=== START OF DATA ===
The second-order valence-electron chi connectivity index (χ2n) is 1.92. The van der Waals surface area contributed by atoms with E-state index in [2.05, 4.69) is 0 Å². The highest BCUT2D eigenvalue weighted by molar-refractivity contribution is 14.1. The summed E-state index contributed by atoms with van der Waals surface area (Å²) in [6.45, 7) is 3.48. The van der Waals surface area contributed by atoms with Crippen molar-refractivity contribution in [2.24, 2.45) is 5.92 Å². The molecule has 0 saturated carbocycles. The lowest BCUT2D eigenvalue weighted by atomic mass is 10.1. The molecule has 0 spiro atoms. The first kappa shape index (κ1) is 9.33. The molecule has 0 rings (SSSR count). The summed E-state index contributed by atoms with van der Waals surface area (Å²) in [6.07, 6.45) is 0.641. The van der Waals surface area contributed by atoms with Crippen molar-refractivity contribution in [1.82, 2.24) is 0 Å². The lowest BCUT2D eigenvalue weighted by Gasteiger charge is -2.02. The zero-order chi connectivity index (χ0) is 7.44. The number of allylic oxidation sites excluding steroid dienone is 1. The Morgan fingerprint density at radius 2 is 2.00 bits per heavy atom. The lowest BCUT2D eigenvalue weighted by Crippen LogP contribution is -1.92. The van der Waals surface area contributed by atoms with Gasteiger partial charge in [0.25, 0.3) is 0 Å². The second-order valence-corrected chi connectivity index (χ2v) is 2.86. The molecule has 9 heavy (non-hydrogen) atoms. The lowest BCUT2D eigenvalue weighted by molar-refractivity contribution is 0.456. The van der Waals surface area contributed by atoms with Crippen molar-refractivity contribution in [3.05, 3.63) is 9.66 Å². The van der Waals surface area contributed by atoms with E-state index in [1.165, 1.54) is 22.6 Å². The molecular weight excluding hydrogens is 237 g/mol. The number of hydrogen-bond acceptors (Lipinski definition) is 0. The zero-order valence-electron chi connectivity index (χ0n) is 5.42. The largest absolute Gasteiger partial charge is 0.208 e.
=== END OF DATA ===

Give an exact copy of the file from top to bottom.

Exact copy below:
The second-order valence-electron chi connectivity index (χ2n) is 1.92. The van der Waals surface area contributed by atoms with E-state index in [2.05, 4.69) is 0 Å². The highest BCUT2D eigenvalue weighted by molar-refractivity contribution is 14.1. The summed E-state index contributed by atoms with van der Waals surface area (Å²) in [6.45, 7) is 3.48. The van der Waals surface area contributed by atoms with Crippen molar-refractivity contribution in [2.24, 2.45) is 5.92 Å². The molecule has 0 saturated carbocycles. The lowest BCUT2D eigenvalue weighted by atomic mass is 10.1. The molecule has 0 spiro atoms. The first kappa shape index (κ1) is 9.33. The molecule has 0 rings (SSSR count). The summed E-state index contributed by atoms with van der Waals surface area (Å²) in [6.07, 6.45) is 0.641. The van der Waals surface area contributed by atoms with Crippen molar-refractivity contribution in [1.82, 2.24) is 0 Å². The lowest BCUT2D eigenvalue weighted by Gasteiger charge is -2.02. The zero-order chi connectivity index (χ0) is 7.44. The number of allylic oxidation sites excluding steroid dienone is 1. The Morgan fingerprint density at radius 2 is 2.00 bits per heavy atom. The lowest BCUT2D eigenvalue weighted by Crippen LogP contribution is -1.92. The van der Waals surface area contributed by atoms with Gasteiger partial charge in [0.25, 0.3) is 0 Å². The second-order valence-corrected chi connectivity index (χ2v) is 2.86. The molecule has 9 heavy (non-hydrogen) atoms. The lowest BCUT2D eigenvalue weighted by molar-refractivity contribution is 0.456. The van der Waals surface area contributed by atoms with Crippen molar-refractivity contribution in [3.05, 3.63) is 9.66 Å². The van der Waals surface area contributed by atoms with E-state index in [1.165, 1.54) is 22.6 Å². The molecular weight excluding hydrogens is 237 g/mol. The number of hydrogen-bond acceptors (Lipinski definition) is 0. The zero-order valence-electron chi connectivity index (χ0n) is 5.42. The largest absolute Gasteiger partial charge is 0.208 e.